- “Generation” is mentioned three times in ch. 17
El-Shaddai is the God who will turn the promise of uncountable descendants into reality. Because God is God Almighty, the focus is on the power he has to make his promises come true, regardless of our human circumstances.
Repeated for Five Generations
The rest of Genesis tells the story of the first four generations of this promise: Abraham, Isaac, Jacob, and Joseph. Although not main characters in the Biblical narrative, Joseph’s sons Ephraim and Manasseh are also briefly mentioned in Genesis, bringing the total to five.
It is no coincidence that the name “El-Shaddai” is mentioned in all five generations:
- Abraham: Genesis 17:1-2
- Isaac: Genesis 28:1-4
- Jacob: Genesis 35:11-13
- Joseph (plus his sons Ephraim and Manasseh, making five generations): Genesis 48:1-4
The Patriarchs of Israel passed down this name of God from generation to generation as a reminder of God’s power to bring his good plans to completion, no matter what kinds of human obstacles seemed to stand in the way.
Be Fruitful and Multiply
As we just saw, when God revealed himself to Abraham as El-Shaddai, there was a strong emphasis on numerous descendants (e.g. “Then I will greatly increase your numbers,” Genesis 17:2).
When each subsequent generation spoke (or heard) the name God Almighty, this promise was repeated.
- When Isaac invoked the name in his blessing to Jacob, he said, “May God Almighty [El-Shaddai] bless you and make you fruitful and increase your numbers until you become a community of peoples.” (Genesis 28:3).
- When God reveled himself as El-Shaddai to Isaac’s son Jacob, he said, “I am God Almighty [El-Shaddai]; be fruitful and increase in number. A nation and a community of nations will come from you, and kings will be among your descendants.” (Genesis 35:11)
- When Jacob blessed his son Joseph and his grandsons Ephraim and Manasseh, he said, “God Almighty [El-Shaddai] appeared to me at Luz in the land of Canaan, and there he blessed me 4 and said to me, ‘I am going to make you fruitful and increase your numbers. I will make you a community of peoples, and I will give this land as an everlasting possession to your descendants after you.’” (Genesis 48:3-4)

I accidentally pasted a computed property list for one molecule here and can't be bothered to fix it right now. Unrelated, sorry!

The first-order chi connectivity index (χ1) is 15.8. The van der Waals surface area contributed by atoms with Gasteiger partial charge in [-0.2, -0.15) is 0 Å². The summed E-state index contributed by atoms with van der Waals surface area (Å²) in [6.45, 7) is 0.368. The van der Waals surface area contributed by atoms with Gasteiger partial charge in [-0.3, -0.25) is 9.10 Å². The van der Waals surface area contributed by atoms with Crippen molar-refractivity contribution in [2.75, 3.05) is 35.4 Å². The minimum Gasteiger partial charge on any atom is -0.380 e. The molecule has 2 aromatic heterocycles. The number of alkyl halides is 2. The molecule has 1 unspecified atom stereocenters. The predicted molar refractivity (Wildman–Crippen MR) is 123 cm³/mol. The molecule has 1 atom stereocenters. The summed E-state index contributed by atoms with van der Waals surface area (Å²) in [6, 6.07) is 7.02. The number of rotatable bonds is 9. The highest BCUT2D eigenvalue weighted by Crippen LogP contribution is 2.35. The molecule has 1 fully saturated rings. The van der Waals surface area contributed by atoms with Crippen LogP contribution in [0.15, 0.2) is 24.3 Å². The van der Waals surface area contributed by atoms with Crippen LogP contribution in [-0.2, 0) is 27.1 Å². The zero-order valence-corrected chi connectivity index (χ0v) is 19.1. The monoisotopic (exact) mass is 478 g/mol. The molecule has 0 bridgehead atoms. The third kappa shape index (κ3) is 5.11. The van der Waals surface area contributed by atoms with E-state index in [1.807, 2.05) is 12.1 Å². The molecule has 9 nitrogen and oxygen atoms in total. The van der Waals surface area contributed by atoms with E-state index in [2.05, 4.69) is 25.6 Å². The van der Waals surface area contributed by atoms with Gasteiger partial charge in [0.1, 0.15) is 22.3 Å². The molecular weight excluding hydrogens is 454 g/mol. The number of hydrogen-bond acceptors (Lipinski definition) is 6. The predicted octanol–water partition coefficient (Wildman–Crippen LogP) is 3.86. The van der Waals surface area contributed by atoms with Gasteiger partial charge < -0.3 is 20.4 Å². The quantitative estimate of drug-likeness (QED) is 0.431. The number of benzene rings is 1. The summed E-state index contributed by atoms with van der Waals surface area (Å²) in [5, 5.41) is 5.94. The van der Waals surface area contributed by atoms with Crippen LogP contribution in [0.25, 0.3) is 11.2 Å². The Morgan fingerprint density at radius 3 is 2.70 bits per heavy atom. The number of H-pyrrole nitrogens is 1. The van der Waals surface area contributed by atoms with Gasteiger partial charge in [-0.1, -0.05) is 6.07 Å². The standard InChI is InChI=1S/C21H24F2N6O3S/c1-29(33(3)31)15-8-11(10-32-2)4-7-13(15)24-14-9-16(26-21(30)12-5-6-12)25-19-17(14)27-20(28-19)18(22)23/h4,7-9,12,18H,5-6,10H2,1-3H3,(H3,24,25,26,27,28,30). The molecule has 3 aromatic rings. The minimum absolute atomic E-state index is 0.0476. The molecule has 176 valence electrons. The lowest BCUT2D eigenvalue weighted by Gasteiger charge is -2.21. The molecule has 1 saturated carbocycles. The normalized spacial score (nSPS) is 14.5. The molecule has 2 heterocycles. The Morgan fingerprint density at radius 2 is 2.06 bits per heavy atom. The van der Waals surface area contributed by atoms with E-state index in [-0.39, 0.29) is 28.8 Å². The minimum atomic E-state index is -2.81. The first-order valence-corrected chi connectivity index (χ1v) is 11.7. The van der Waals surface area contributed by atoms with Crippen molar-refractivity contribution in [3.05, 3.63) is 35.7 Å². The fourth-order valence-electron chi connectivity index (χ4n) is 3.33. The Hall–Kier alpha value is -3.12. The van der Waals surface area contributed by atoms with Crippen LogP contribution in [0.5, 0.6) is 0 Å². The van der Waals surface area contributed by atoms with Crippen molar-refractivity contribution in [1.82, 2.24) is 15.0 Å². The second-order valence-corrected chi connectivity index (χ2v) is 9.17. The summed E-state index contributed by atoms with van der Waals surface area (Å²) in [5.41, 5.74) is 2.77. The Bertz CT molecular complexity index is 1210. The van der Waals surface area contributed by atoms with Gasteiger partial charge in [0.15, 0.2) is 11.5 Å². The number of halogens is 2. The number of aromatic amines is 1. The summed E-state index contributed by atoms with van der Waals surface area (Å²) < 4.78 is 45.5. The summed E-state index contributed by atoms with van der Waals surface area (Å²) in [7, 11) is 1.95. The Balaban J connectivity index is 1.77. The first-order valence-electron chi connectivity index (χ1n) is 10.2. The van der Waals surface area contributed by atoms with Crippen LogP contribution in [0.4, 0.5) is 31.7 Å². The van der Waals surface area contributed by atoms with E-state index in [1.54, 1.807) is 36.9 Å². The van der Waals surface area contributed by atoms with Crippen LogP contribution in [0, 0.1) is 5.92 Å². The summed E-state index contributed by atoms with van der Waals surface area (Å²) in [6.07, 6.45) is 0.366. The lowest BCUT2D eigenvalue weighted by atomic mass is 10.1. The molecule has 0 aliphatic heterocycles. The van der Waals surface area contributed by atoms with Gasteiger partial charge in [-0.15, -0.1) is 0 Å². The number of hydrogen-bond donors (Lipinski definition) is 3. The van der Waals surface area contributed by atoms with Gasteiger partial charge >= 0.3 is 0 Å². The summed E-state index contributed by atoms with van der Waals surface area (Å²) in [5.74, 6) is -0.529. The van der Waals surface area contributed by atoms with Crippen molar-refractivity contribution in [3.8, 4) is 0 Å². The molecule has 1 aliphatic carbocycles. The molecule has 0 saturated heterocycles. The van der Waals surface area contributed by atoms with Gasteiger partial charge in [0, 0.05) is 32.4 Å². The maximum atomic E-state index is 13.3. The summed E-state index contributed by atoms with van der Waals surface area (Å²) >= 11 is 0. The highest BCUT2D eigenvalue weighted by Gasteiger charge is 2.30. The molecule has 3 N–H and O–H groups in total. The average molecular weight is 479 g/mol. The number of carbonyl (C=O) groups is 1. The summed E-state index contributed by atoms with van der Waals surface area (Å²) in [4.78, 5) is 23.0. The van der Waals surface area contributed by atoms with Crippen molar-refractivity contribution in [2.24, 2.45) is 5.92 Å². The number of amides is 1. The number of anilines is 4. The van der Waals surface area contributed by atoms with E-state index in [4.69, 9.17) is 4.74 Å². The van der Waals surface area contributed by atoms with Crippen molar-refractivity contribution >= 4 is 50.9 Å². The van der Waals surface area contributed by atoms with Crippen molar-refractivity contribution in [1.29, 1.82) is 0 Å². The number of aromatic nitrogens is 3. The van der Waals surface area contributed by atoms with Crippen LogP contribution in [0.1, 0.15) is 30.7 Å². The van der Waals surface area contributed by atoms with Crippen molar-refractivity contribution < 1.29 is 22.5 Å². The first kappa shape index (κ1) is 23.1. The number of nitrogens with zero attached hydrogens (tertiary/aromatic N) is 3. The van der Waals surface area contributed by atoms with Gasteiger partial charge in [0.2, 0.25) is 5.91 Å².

The first five generations of the promise came to know God Almighty as the powerful God who would fulfill his promises. And every subsequent generation became a testimony to God’s ability to fulfill his promises, no matter what adversity they faced.
The Dictionary Definition of El-Shaddai is Clear as Mud
When it comes to what a word (or name) means, there’s the dictionary definition on the one hand and the literary context on the other. Our previous discussion about El-Shaddai in the five generations of the promise focused on the literary context. What was happening in the story when El-Shaddai was named? What do those stories tell us about the character of God? Those questions focus on context.
But what about the dictionary definition of El-Shaddai? El is the shortened, singular form of Elohim, the second most common name for God in the Bible.
Shaddai is a bit of a mystery. Most words have a story of why they came to mean what they mean. The science of tracing how words came to be is called etymology. For many words, there’s a relatively straightforward explanation of its etymology because we have enough written documents that show how the language evolved over time.